Kirkus Reviews Issue: Aug. 1, 2019

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Proficient but eminently predictable. Amid all the time shifts and embedded backstories, the most surprising feature is how...

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THE A LIST

A convicted killer’s list of five people he wants dead runs the gamut from the wife he’s already had murdered to franchise heroine Ali Reynolds.

Back in the day, women came from all over to consult Santa Clarita fertility specialist Dr. Edward Gilchrist. Many of them left his care happily pregnant, never dreaming that the father of the babies they carried was none other than the physician himself, who donated his own sperm rather than that of the handsome, athletic, disease-free men pictured in his scrapbook. When Alexandra Munsey’s son, Evan, is laid low by the kidney disease he’s inherited from his biological father and she returns to Gilchrist in search of the donor’s medical records, the roof begins to fall in on him. By the time it’s done falling, he’s serving a life sentence in Folsom Prison for commissioning the death of his wife, Dawn, the former nurse and sometime egg donor who’d turned on him. With nothing left to lose, Gilchrist tattoos himself with the initials of five people he blames for his fall: Dawn; Leo Manuel Aurelio, the hit man he’d hired to dispose of her; Kaitlyn Todd, the nurse/receptionist who took Dawn’s place; Alex Munsey, whose search for records upset his apple cart; and Ali Reynolds, the TV reporter who’d helped put Alex in touch with the dozen other women who formed the Progeny Project because their children looked just like hers. No matter that Ali’s been out of both California and the news business for years; Gilchrist and his enablers know that revenge can’t possibly be served too cold. Wonder how far down that list they’ll get before Ali, aided once more by Frigg, the methodical but loose-cannon AI first introduced in Duel to the Death (2018), turns on them?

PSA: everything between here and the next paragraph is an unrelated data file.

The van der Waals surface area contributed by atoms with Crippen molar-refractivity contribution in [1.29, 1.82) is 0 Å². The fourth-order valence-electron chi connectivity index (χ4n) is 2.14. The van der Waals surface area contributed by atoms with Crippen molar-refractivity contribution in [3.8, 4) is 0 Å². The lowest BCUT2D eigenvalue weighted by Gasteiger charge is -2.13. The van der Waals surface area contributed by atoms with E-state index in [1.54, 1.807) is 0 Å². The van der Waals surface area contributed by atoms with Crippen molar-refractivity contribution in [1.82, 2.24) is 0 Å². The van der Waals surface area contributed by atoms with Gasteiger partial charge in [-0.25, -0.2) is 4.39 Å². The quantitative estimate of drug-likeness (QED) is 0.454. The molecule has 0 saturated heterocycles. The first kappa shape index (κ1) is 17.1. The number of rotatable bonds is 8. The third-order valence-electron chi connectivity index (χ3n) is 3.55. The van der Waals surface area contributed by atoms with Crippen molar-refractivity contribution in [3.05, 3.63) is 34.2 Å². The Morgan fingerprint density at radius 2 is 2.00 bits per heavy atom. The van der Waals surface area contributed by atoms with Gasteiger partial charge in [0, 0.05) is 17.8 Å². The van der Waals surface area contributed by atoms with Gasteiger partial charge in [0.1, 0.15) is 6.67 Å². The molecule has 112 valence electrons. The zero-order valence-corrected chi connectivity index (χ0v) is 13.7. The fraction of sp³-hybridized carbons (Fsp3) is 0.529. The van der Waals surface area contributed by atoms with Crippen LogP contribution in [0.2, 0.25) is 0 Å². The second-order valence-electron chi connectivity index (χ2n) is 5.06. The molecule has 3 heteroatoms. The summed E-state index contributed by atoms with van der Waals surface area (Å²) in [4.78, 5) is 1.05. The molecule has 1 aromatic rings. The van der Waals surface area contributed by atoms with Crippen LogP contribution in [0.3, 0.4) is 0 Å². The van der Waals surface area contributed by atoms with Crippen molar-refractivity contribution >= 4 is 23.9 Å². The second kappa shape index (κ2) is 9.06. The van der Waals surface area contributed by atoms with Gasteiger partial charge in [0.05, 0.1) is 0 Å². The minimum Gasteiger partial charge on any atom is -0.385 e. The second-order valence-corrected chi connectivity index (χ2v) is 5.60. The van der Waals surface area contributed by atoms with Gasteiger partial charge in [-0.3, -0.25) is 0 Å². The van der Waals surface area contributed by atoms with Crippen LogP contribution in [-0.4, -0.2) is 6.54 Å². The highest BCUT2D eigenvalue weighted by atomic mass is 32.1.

Proficient but eminently predictable. Amid all the time shifts and embedded backstories, the most surprising feature is how little the boundary-challenged AI, who gets into the case more or less inadvertently, differs from your standard human sidekick with issues.

Pub Date: April 2, 2019

ISBN: 978-1-5011-5101-9

Page Count: 352